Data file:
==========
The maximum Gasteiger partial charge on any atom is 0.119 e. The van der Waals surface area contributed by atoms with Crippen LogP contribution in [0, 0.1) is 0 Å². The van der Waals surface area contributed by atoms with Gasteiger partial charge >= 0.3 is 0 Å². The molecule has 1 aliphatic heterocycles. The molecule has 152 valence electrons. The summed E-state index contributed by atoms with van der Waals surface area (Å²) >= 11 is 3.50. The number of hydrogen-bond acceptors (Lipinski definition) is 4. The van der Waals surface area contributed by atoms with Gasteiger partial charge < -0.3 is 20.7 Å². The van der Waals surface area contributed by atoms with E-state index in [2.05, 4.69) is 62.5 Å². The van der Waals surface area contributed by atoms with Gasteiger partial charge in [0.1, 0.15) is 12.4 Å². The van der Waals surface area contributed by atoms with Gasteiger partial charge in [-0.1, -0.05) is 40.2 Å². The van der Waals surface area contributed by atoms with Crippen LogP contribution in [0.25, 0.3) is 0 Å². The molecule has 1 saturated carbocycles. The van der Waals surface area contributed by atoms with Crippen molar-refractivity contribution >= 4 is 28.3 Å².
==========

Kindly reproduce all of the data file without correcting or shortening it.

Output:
The maximum Gasteiger partial charge on any atom is 0.119 e. The van der Waals surface area contributed by atoms with Crippen LogP contribution in [0, 0.1) is 0 Å². The van der Waals surface area contributed by atoms with Gasteiger partial charge >= 0.3 is 0 Å². The molecule has 1 aliphatic heterocycles. The molecule has 152 valence electrons. The summed E-state index contributed by atoms with van der Waals surface area (Å²) >= 11 is 3.50. The number of hydrogen-bond acceptors (Lipinski definition) is 4. The van der Waals surface area contributed by atoms with Gasteiger partial charge < -0.3 is 20.7 Å². The van der Waals surface area contributed by atoms with E-state index in [2.05, 4.69) is 62.5 Å². The van der Waals surface area contributed by atoms with Gasteiger partial charge in [0.1, 0.15) is 12.4 Å². The van der Waals surface area contributed by atoms with Gasteiger partial charge in [-0.1, -0.05) is 40.2 Å². The van der Waals surface area contributed by atoms with Crippen LogP contribution in [0.25, 0.3) is 0 Å². The molecule has 1 saturated carbocycles. The van der Waals surface area contributed by atoms with Crippen molar-refractivity contribution >= 4 is 28.3 Å².